Skip to main content

For 20 years, Tom Brady was the winning face of the New England Patriots football franchise. After 219 wins, 541 touchdowns, and six Super Bowl trophies, the GOAT quarterback left Massachusetts for the Tampa Bay Buccaneers. Sunday, he returned to his longtime home with his new team. When Brady put on his Bucs jersey at Foxborough, the QB attempted and do something that Michael Jordan did, but other legends like Wayne Gretzky and Peyton Manning couldn’t do: win in their return “home.”

Tampa Bay Buccaneers QB Tom Brady won in his return to New England

The Tom Brady story is well-known by sports fans now. In Week 2 of the 2001 season, New York Jets linebacker Mo Lewis injured New England Patriots starting QB Drew Bledsoe. A second-year signal-caller out of Michigan replaced him. The No. 199 pick of the 2000 NFL Draft then takes over and leads coach Bill Belichick’s team to a Super Bowl win over the favored St. Louis Rams, and the rest, as they say, is history. 

Two decades later, Belichick and the Patriots let Brady go. The coach didn’t believe that a QB in his mid-40s can get the job done anymore. 

Brady then goes to Tampa Bay and wins his seventh Super Bowl ring in 2020. In 2021, the schedule makers pencil in a Week 4 return to the greater Boston area for TB12.

The game was a showdown between Belichick and Brady as well as a showcase for the new Patriots Golden Boy, first-round pick Mac Jones. Played in a rainstorm for most of the night, it was an exciting and dramatic game, though not that well-played. 

Belichick’s schemes (along with Rob Gronkowski’s injury) held Brady in check for most of the Sunday Night Football match. Jones impressed throughout, looking like a young Brady at times. Brady led his team on a late game-winning drive. However, the Bucs had to settle for a field goal after two inexplicable shots at the end zone to Antonio Brown when all the team needed was a first down. 

Jones nearly led his own late comeback but the final drive stalled. It left Patriots kicker Nick Folk with a 56-yard field goal attempt that hit the uprights with a loud thud. 

It wasn’t the prettiest win of Brady’s career. But it was a W in his return to his football home of so many years. And, by winning this game, Brady joined Michael Jordan in accomplishing something other iconic stars like Wayne Gretzky and Peyton Manning couldn’t pull off.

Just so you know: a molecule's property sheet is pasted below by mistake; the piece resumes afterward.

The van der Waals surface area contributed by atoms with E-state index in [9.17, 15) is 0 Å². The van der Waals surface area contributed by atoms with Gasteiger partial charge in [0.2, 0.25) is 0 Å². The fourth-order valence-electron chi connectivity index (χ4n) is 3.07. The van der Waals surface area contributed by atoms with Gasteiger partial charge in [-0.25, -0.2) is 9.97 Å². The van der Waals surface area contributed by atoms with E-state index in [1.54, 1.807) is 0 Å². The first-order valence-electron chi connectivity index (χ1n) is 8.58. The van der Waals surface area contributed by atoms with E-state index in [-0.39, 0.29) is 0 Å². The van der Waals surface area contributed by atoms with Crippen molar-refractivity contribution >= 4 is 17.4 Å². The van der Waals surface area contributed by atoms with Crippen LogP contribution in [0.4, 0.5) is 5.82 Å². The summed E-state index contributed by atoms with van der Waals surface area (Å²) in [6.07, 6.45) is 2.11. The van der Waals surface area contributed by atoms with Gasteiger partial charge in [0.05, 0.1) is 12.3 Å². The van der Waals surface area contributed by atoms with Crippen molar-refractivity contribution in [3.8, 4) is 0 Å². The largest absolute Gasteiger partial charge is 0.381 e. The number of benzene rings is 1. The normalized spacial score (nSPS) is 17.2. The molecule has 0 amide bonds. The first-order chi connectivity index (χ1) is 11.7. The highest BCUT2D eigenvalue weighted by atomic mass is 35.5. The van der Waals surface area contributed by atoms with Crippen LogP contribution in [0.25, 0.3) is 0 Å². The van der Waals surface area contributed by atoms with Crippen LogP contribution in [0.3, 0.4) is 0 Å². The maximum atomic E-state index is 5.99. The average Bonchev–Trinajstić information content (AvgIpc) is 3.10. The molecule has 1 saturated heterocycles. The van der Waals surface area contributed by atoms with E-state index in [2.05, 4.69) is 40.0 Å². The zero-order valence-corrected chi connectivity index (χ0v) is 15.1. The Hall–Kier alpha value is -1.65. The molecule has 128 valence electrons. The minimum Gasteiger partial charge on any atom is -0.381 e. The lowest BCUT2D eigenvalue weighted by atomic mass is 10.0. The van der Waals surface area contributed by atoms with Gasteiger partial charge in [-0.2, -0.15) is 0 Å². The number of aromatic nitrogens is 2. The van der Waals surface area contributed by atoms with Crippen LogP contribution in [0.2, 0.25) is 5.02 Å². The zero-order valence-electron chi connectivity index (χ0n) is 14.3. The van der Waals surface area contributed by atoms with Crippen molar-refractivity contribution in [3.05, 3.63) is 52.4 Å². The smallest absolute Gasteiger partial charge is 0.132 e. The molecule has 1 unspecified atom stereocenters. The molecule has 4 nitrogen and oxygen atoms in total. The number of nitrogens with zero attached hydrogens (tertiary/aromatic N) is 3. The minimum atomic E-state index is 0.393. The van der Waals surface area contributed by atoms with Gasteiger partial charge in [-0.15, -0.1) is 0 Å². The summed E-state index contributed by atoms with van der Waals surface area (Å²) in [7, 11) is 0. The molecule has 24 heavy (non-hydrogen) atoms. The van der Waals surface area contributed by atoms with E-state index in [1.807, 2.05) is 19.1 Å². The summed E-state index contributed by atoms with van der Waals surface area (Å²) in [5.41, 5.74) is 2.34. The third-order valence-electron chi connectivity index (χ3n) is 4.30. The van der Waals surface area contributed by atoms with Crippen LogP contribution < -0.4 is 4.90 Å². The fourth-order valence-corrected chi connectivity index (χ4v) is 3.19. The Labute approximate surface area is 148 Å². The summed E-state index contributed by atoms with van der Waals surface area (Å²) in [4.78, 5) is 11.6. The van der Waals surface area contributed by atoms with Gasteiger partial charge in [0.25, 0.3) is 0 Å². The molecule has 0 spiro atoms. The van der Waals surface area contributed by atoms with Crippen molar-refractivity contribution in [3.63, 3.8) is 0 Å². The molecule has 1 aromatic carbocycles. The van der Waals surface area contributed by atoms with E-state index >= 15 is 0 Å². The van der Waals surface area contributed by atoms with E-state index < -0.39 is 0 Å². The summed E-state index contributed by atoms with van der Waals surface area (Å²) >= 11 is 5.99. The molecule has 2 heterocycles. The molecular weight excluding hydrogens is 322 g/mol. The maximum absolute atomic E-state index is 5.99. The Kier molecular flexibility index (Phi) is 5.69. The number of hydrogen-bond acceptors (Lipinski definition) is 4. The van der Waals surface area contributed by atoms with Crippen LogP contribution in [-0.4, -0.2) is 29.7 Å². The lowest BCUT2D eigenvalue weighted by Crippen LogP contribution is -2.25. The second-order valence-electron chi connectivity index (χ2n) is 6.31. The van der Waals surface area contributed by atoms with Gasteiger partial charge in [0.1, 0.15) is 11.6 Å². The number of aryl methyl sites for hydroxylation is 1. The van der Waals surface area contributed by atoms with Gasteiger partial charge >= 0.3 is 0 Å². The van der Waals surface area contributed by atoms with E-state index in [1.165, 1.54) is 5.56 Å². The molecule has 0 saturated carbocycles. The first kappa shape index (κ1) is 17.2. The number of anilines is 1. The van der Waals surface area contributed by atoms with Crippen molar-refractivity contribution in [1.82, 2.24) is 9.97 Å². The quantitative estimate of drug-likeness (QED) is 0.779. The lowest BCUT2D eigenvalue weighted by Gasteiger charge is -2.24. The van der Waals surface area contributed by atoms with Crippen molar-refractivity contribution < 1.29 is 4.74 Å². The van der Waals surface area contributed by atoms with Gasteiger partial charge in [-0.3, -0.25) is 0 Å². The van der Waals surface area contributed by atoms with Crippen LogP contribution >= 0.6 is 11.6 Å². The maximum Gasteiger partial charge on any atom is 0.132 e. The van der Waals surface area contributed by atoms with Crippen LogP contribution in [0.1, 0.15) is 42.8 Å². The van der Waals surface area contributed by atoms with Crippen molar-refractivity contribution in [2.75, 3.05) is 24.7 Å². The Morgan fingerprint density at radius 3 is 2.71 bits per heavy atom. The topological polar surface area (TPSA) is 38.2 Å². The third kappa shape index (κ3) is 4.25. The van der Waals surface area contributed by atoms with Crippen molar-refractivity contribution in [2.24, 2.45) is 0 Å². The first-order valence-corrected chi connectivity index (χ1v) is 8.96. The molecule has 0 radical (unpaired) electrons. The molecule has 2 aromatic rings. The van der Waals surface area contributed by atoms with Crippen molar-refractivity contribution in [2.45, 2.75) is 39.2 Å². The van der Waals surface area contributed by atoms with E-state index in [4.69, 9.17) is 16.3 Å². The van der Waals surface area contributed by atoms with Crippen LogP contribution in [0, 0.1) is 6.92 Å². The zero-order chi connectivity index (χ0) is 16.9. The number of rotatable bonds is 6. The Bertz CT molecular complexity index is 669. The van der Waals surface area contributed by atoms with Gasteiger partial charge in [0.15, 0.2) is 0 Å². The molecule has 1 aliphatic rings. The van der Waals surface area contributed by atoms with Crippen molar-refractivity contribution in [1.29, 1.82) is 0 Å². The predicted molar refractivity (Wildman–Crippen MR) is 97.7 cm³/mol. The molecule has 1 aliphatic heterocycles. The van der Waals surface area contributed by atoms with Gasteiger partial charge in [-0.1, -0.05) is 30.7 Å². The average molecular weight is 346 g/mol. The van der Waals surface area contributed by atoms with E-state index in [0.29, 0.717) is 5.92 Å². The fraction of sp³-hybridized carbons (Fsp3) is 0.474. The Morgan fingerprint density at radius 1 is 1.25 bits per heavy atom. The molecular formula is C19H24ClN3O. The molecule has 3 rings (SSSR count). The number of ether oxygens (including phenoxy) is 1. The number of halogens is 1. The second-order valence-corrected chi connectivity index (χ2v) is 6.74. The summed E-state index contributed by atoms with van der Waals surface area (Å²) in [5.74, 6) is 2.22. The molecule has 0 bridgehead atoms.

Michael Jordan also won in his return to Chicago with the Washington Wizards

Michael Jordan also won six championships with one team on his way to becoming the best of all time in his sport. And, like Tom Brady, Jordan also spent his last few seasons as a professional athlete with another club. 

As well-documented in the Last Dance documentary, governor Jerry Reinsdorf and general manager Jerry Krause dismantled the Chicago Bulls dynasty following the team’s sixth title of the 1990s. 

Jordan retired in 1998 following that last Bulls title season. However, he came back in 2001 to play his final two NBA seasons with the Washington Wizards. 

The NBA great got a shot at his old team in early January of 2002, albeit in Washington. Jordan scored a game-high 29 points, and the Wizards won 89-83. Two weeks later, MJ made his triumphant return to the Windy City

Like Brady’s New England homecoming, the Bulls and Wizards played an ugly game. Jordan played fine, putting up 16 points, 12 rebounds, and four assists, but the Wizard shot an ugly 36.9% from the field. Luckily for Jordan, the Bulls shot an even worse 24.7%, and the visitors came away with a 77-69 victory. 

Wayne Gretzky and Peyton Manning couldn’t get the W in their return games

(L-R) Tom Brady with the Tampa Bay Buccaneers, Michael Jordan with the Washington Wizards, Wayne Gretzky with the Los Angeles Kings, and Peyton Manning with the Denver Broncos.
(L-R) Tom Brady, Michael Jordan, Wayne Gretzky, and Peyton Manning | Photos by Adam Glanzman/Getty Images; Simon Bruty/Anychance/Getty Images; Graig Abel/Getty Images; Ronald Martinez/Getty Images.

Tom Brady and Bill Belichick Team up to Deliver a Message to Their Biggest Tormentor

Not all legends are able to come back to the scene of their greatest successes and walk away winners. What Michael Jordan and now Tom Brady did isn’t all that common. As two other all-time greats can tell you, winning in a return to your sporting home isn’t as easy as it seems. 

NHL Hall of Famer Wayne Gretzky can certainly vouch for that. The Edmonton Oilers shockingly traded The Great One to the Los Angeles Kings in 1988 after nine seasons and four Stanley Cups. Just seven games into the 1988-89 season, Gretzky returned to Alberta, Canada. 

The NHL’s career leader in goals, assists, and points tallied two assists on the Kings’ six goals. That wasn’t enough, though, to match the still-high-powered Oilers, and LA fell 8-6. 

Peyton Manning is another great to fall short in his return to his old stomping grounds. After sitting out the 2011 season with a neck injury (allowing the Indianapolis Colts to finish last in the league and draft Stanford QB Andrew Luck), Manning took his talents to Denver for the final four seasons of his career. 

During his second season in the Mile High City, Manning returned to Lucas Oil Stadium. Manning’s replacement was the better QB that day. Luck threw three touchdowns and no interceptions on his way to a 36-33 victory. Manning had a good statistical game as well, throwing for 386 yards and three touchdowns, but a pick and four sacks doomed the recent Hall of Fame inductee’s return to Indy.  

Returning to the scene of your greatest success in sports can be hard, even for (and maybe especially for) the all-time greats. By winning in New England, Brady showed that no matter what the circumstances, he’ll always rise to the occasion. It is one of the biggest reasons Brady found so much success in New England to begin with.  

All stats courtesy of Pro Football ReferenceBasketball Referenceand Hockey Reference